June 20th, 2024

Not everyone pays both taxes and utilities

By Collin Gallant on July 5, 2018.

Medicine Hat City Hall is seen in this file photo. Among the items contained in the 2019-2022 city budget approved by council on Monday, Dec. 17, 2018 is a potential blueprint for handling mounting cash losses at the gas production unit.


For the most part, the terms “ratepayer” and “taxpayer” are used interchangeably, but a recent budget debate in Medicine Hat highlights the slight but important difference.

That is though, they are usually one in the same, not everyone is both.

On Tuesday, council voted 8-1 to support a compromise to introduce a new utility fee for the next four years that will raise $3 million per year by 2022, rather than further boosting a property tax increase to raise the same amount of money.

That may lead some to wonder what the difference is if utility bills or property tax goes up.

Complicating the picture is different tax rates for homes and businesses, as well as generally higher utility use, and therefore payment of fees, by business owners.

After attending Tuesday’s meeting, Chamber of Commerce vice-president Sarah MacKenzie said neither option is great, but higher utility fees will cost business owners more than a tax increase would.

“The MCAF (fee is charged as) a percentage of consumption, so the cost is weighted much heavier on business compared to residential,” MacKenzie said on Wednesday. “That was maybe not brought up but it’s why we took a stand.”

The municipal consent and access fee, or MCAF, is used to recover rents paid by a utility company to a municipality, but it has never been charged in Medicine Hat, which owns both. Administrators say the local rate would be about one-quarter that of other cities, though no analysis of cost to businesses was made public.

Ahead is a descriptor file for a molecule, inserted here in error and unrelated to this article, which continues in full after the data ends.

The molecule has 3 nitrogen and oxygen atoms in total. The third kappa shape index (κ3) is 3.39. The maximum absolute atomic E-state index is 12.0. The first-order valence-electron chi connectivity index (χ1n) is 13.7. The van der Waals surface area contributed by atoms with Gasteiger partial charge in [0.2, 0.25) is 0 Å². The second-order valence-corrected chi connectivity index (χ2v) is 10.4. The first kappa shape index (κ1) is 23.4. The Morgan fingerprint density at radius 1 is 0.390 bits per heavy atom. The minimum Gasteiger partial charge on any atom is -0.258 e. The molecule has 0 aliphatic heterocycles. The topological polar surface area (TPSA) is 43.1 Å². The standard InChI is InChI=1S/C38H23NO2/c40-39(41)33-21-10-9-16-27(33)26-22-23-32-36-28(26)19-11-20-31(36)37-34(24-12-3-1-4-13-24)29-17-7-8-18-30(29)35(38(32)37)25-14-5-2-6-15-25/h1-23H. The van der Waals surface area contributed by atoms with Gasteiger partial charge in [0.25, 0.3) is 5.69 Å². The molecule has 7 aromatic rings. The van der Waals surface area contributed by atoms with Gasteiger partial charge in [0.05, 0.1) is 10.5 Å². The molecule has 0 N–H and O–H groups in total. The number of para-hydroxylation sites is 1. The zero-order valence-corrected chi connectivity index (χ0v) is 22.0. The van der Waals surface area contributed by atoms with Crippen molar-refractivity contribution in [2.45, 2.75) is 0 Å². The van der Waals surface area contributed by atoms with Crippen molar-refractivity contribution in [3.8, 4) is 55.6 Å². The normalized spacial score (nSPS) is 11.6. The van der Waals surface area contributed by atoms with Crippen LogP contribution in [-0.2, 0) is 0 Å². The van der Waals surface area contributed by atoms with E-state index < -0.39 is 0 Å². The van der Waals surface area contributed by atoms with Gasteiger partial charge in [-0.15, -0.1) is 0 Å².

Eventually, councillors supported instituting an MCAF at about half the rate of a June 18 proposal that left council deadlocked.

The original rate would have raised $2.1 million in 2019 with MCAF, then eventually $6.2 million in 2022, at which point it will have to be renewed by council, or expire.

They agreed to a rate ladder that will see $1 million next year rising to $3 million in 2022, while councillors expect general power dividends to make up the difference.

Also on June 18, council entertained a motion by Coun. Kris Samraj to make up the money with an additional tax increase of three per cent, bringing to total tax increase to seven per cent for three consecutive years.

Samraj acknowledged Tuesday that he’d received a lot of negative feedback about the proposal, but hadn’t changed his opinion.

“I don’t think the framers of the (MCAF) regulation envisioned using it the way it’s proposed here,” he said, adding it is more “honest and direct” for municipal taxes to be spent on the municipal budget, rather than using utility revenue to pay for city programs.

Councillors at that time bristled at the size of the proposed hike, with Coun. Darren Hirsch, who introduced the compromise plan on Tuesday, calling bare reliance on the tax base “suicide” for the city’s financial security.

Coun. Robert Dumanowski strongly backed the fee, and told Samraj that altering tax rates to shield the business community from the hikes would mean residential hikes of greater than 10 per cent.

“It’s a better way to go,” said Dumanowski of MCAF at the time.

“It spreads the burden over a larger population and more diverse population — it’s meant to offset the single line item of ‘tax increase’,” he said on June 18.

“It’s not a diversion of a shell game or an opportunity to mislead the public. It’s the opposite.”

As for the definitions, ratepayers are generally considered to be utility customers, or citizens who pay rates for services. Only property owners pay property taxes.

While the majority are both, the notable exceptions are renters who often pay their own utilities, or customers of the city utility who live outside city limits and therefore pay municipal taxes elsewhere. They are taxpayers, but not taxpayers of the City of Medicine Hat.

Similarly, landlords usually recover taxes by adjusting rental rates, but the process of raising rents can take time.

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